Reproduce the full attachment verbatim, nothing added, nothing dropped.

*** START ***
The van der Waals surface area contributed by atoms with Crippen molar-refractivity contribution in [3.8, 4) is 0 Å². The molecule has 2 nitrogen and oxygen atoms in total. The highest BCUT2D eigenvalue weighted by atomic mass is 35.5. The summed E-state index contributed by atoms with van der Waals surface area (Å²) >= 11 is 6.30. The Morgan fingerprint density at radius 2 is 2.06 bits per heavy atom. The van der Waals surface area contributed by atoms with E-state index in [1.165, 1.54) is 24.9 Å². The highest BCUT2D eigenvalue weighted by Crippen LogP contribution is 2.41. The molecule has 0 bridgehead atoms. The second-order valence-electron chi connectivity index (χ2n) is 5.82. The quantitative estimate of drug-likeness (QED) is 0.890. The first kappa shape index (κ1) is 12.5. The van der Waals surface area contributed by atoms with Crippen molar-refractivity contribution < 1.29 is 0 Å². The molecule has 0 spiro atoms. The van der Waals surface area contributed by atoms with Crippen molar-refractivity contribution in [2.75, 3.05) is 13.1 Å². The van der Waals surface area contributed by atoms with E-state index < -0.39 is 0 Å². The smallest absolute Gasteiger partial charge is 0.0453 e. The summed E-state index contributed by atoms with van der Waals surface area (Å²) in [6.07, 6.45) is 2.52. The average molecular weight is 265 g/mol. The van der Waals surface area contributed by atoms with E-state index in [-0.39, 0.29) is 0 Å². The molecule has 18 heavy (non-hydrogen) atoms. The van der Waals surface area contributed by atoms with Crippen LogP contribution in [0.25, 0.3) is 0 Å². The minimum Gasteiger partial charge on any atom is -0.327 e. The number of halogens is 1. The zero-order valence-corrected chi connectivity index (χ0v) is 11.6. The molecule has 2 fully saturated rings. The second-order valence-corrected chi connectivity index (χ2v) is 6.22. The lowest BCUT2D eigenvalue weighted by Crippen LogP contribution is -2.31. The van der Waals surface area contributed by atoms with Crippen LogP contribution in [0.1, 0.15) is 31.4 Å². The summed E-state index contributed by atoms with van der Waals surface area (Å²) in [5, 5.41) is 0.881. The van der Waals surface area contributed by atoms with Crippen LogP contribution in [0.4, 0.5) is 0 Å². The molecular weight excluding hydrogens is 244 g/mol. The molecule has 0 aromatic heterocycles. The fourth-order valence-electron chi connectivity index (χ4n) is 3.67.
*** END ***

The van der Waals surface area contributed by atoms with Crippen molar-refractivity contribution in [3.8, 4) is 0 Å². The molecule has 2 nitrogen and oxygen atoms in total. The highest BCUT2D eigenvalue weighted by atomic mass is 35.5. The summed E-state index contributed by atoms with van der Waals surface area (Å²) >= 11 is 6.30. The Morgan fingerprint density at radius 2 is 2.06 bits per heavy atom. The van der Waals surface area contributed by atoms with E-state index in [1.165, 1.54) is 24.9 Å². The highest BCUT2D eigenvalue weighted by Crippen LogP contribution is 2.41. The molecule has 0 bridgehead atoms. The second-order valence-electron chi connectivity index (χ2n) is 5.82. The quantitative estimate of drug-likeness (QED) is 0.890. The first kappa shape index (κ1) is 12.5. The van der Waals surface area contributed by atoms with Crippen molar-refractivity contribution < 1.29 is 0 Å². The molecule has 0 spiro atoms. The van der Waals surface area contributed by atoms with Crippen molar-refractivity contribution in [2.75, 3.05) is 13.1 Å². The van der Waals surface area contributed by atoms with E-state index < -0.39 is 0 Å². The smallest absolute Gasteiger partial charge is 0.0453 e. The summed E-state index contributed by atoms with van der Waals surface area (Å²) in [6.07, 6.45) is 2.52. The average molecular weight is 265 g/mol. The van der Waals surface area contributed by atoms with E-state index in [-0.39, 0.29) is 0 Å². The molecule has 18 heavy (non-hydrogen) atoms. The van der Waals surface area contributed by atoms with Crippen LogP contribution in [0.25, 0.3) is 0 Å². The minimum Gasteiger partial charge on any atom is -0.327 e. The number of halogens is 1. The zero-order valence-corrected chi connectivity index (χ0v) is 11.6. The molecule has 2 fully saturated rings. The second-order valence-corrected chi connectivity index (χ2v) is 6.22. The lowest BCUT2D eigenvalue weighted by Crippen LogP contribution is -2.31. The van der Waals surface area contributed by atoms with Crippen LogP contribution in [0.1, 0.15) is 31.4 Å². The summed E-state index contributed by atoms with van der Waals surface area (Å²) in [5, 5.41) is 0.881. The van der Waals surface area contributed by atoms with Crippen LogP contribution in [0.4, 0.5) is 0 Å². The molecular weight excluding hydrogens is 244 g/mol. The molecule has 0 aromatic heterocycles. The fourth-order valence-electron chi connectivity index (χ4n) is 3.67.